Hip-hop artist J. Cole, fortunately, doesn’t have to rely on a Rwanda Patriot player’s salary.

It was a strange enough pairing to begin with.

On May 10, North Carolina hip-hop artist J. Cole announced that he’d been signed to the Basketball Africa League’s Rwanda Patriots, a team that was looking for ways to put themselves on the international map.

The plan worked, at least in the short run. The “No Role Modelz” rapper scored the cover of basketball’s elite SLAM Magazine, the first musician to do so. It also generated publicity for his May 14 release The Off-Season, whose cover shows the rapper standing in front of a burning basketball hoop. Meanwhile, the Rwanda Patriots were featured on YouTube highlight videos that racked up more than a million views.

The downside? In the first three games, during which Cole was on court for 45 minutes, he scored just five points, five rebounds and three assists. Having failed to set the court on fire, Cole bid farewell to Rwanda after game three, blaming his departure on unspecified “family obligations.”

A regular on the celebrity basketball circuit, Cole clearly raised the Rwanda Patriots’ profile. But the venture also made him an easy target. Basketball Africa League player Terrell Stoglin called Cole’s participation “disrespectful to the game,” while a May 27 Deadspin headline proclaimed “J. Cole’s pro basketball career is over — it should never have begun.”

Still, the retired Patriots star can at least take heart in the fact that his music career is far from over. The Off-Season debuted at No. 1. and is spawning hit singles left and right. Cole can also find solace in the fact that he’s joined a curious collection of celebrities who have attempted to cross over the line between music and sports, although usually in the opposite direction.

Take, for instance, former world No. 1 tennis player John McEnroe. Like Spice Girl husband David Beckham, McEnroe married into pop-music royalty, sharing wedding vows with former Scandal frontwoman Patty Smyth.

Sure, he could have continued berating referees, chastising fans and treating his tennis racket like Pete Townshend used to treat his guitars. But where’s the fun in that?

Instead, McEnroe, who says Eddie Van Halen and Eric Clapton taught him how to play guitar, parlayed his celebrity connections into a relatively low-profile career. He regularly joined his wife onstage, appeared on a Chrissie Hynde track, and formed a band with Australian tennis player Pat Cash called the Full Metal Rackets.

Then there’s Jack Johnson, the millennials’ answer to Jimmy Buffett, in whose music you can practically hear the surf rolling and feel the sun shining.

A native of Hawaii’s north shore, Johnson was 17 when he became the youngest competitor ever to reach the trial finals of the Pipe Masters in Maui. But a week after the announcement, Johnson wiped out in a big way, suffering head injuries that required 150 stitches.

The result was a change in careers, which turned out to be not such a bad thing. Johnson went on to score three No. 1 albums in just five years.

Iron Maiden’s Bruce Dickinson, meanwhile, has shown himself to be a rock celebrity renaissance man. In addition to singing with one of the biggest metal bands in rock history, he’s also flown Iron Maiden’s “Ed Force One” plane during world tours, and, according to the Daily Mail, was once ranked the No. 7 fencer in Britain.

“He’s kick-ass,” the 2012 Summer Olympics silver medal winner Bartosz Piasecki told a Norwegian newspaper after besting Dickinson in a celebrity fencing match. “He is short but incredibly fast, that’s his weapon... He looked like Rocky when he arrived in a brown robe with his fencing kit in a shoulder bag.”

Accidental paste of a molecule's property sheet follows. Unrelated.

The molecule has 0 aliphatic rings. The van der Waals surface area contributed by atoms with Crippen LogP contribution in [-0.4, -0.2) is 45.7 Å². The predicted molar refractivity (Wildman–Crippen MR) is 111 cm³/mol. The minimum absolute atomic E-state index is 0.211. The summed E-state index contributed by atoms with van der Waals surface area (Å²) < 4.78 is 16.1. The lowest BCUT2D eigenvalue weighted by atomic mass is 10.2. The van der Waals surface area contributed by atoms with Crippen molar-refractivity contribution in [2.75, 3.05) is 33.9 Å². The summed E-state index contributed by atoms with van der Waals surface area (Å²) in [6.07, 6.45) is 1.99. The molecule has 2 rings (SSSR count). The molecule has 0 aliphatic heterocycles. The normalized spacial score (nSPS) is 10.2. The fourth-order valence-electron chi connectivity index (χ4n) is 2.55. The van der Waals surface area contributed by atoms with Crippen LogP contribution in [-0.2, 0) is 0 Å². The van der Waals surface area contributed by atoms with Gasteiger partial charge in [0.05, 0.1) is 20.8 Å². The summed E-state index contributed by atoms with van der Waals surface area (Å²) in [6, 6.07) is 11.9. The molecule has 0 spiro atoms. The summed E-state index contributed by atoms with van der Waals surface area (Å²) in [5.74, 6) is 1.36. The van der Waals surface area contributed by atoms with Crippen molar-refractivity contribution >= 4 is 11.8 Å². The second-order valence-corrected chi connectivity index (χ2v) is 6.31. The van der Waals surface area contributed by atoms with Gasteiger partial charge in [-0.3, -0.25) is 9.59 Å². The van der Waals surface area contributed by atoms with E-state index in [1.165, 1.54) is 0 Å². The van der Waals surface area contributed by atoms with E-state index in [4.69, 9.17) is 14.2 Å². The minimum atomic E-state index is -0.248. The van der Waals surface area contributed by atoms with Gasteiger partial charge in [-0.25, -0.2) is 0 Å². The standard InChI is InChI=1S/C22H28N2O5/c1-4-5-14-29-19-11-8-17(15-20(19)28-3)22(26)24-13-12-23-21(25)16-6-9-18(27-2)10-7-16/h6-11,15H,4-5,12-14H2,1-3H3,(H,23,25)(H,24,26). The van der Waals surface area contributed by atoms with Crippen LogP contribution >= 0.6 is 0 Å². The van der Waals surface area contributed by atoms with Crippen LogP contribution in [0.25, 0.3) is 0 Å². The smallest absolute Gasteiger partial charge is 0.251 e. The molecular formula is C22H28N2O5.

There are more, of course.

Among the most impressive is Shaquille O’Neal, who tried his hand at rap back in the late ’90s with four albums. Shaq’s debut, Shaq Diesel, was certified platinum, while successors Shaq Fu: Da Return, You Can’t Stop Da Reign and Respect all fared well on Billboard’s R&B charts.

Then came boxer Oscar De La Hoya, who released his own self-titled debut album in 2000. A Latin-pop collection, it featured Spanish-language renditions of songs written by Diane Warren and the Bee Gees, and ended up being nominated for a Grammy.

Meanwhile, a year after the Boston Red Sox made it to the 2004 World Series, pitcher Bronson Arroyo recorded Covering the Bases, an album featuring semi-acoustic covers of Alice in Chains, Pearl Jam, Temple of the Dog and Stone Temple Pilots.

Last and perhaps not least, hockey player Guy Lafleur caught the tail-end of the disco movement with a self-titled 1979 album that attempted to combine the dancefloor genre with Lafleur’s self-help narration.

So did J. Cole’s short stint with the Rwanda Patriots get pro basketball out of his system, once and for all? It’s hard to say. 

According to rap impresario Master P — who fulfilled his own basketball dreams by playing pre-season games with both the Charlotte Hornets and Toronto Raptors — Cole may ultimately have his sights set on the NBA.

“When I talked to J. Cole,” Master P told TMZ Sports after the two recorded a Puma commercial last year, “he was like ‘You know, big dog, you did it. What do you think I would have to do to make it happen?’ I said, ‘To get one of these NBA jerseys, it’s not gonna be easy. It’s gonna be a lot of hate, it’s gonna be a lot of people not believing in you.’”

So far, Cole has gotten all that and more.

“You can’t just go there ’cos you’re J. Cole the artist,” Master P told him. “Nobody cares about that. And these NBA players don’t want somebody who’s gonna make them look bad. So you have to prove yourself, because they put their whole life into this. Either you’re gonna be good enough to play, or you’re gonna get exposed.”